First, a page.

Continued Commercial and Residential Construction Growth Creates More Opportunities for Tax Savings for Engineering and Architectural Firms

Atlanta and the Southeast have seen significant expansion of commercial and residential construction over the past year. These construction projects are a very positive sign that we, as a community, are recovering from the recent recession. This means new jobs, innovation and expansion of businesses into our area.

As a result of this economic resurgence, Engineering and Architectural firms, as well as many other businesses in the construction industry, need to be aware of some very significant federal and state tax saving incentives that can immediately impact their bottom lines in a positive way.

Federal and State Tax Incentives

Domestic Production Activities Deduction
Many engineering and architectural firms may not realize that their efforts in developing real property qualify for the Domestic Production Activities Deduction. The name seems to imply manufacturing of goods. However, there are certain clauses in the Internal Revenue Code and regulations that allow companies in the construction industry to take advantage of this incentive as well. The Domestic Production Activities Deduction was placed into law in 2005. Since 2009 the incentive allows companies that are profitable and paying federal taxes a 9% extra deduction on Qualified Production Activities income (QPAI). QPAI is defined as domestic production gross receipts less the sum of cost of goods sold and other expenses that are allocated to the production of the qualified activities. For example, an engineering firm that is involved in the engineering or architectural services relating to the construction or renovation of an office building or manufacturing facility can take an extra 9% deduction of the profits associated with this contract. Project tracking is very important for engineering and architectural firms. There are many ways to allocate other non-direct costs. Companies should look carefully at these various allocation methods to ensure they are maximizing their deductions.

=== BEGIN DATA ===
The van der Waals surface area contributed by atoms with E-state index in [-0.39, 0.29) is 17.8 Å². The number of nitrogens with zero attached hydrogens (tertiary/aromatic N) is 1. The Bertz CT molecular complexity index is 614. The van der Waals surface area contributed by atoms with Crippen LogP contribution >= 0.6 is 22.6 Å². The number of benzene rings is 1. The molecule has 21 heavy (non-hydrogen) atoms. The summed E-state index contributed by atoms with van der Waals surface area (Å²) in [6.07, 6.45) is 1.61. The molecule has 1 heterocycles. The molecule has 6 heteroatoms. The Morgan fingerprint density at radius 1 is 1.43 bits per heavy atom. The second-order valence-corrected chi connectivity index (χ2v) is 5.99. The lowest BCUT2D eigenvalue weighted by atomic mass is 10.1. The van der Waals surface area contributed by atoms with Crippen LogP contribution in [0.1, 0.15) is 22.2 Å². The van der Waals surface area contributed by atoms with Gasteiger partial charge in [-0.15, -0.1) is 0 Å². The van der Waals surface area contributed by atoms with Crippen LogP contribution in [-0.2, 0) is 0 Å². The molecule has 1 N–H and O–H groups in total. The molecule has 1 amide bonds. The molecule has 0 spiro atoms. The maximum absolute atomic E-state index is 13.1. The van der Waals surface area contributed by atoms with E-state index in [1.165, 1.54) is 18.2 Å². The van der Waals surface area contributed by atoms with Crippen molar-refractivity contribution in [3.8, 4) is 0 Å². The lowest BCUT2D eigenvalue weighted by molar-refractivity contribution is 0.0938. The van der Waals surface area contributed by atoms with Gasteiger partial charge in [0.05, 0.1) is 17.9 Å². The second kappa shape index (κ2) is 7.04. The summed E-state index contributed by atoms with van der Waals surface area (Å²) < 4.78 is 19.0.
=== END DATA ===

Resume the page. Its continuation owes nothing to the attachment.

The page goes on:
Energy Efficient Commercial Buildings Deduction
In most situations this deduction goes to the owner of the building. However, if the contractor is performing construction or engineering and design services for federal, state, or local governmental entities, those entities can designate a deduction to the contractor of up to $1.80 per square foot of the facility. The requirement is that the contractor must obtain certification from the governmental entity. The project must increase energy efficiency for the government building by the standards of the American Society of Heating, Refrigerating and Air Conditioning Engineering and the Illuminating Engineering Society of North America, standard 90.1-2001, at minimum.

The most prevalent engineering design systems for this incentive will relate to lighting, heating and air conditioning and the building envelope, i.e., windows, doors and similar components.

The engineering firm performing such services for a governmental entity should be aware of these incentives during the request for proposal stage of the engagement to ensure these discounts are being considered as part of the proposed fees. The governmental entity can choose to give the deduction to one or to multiple contractors associated with the project.

Research & Development (R&D) Tax Incentives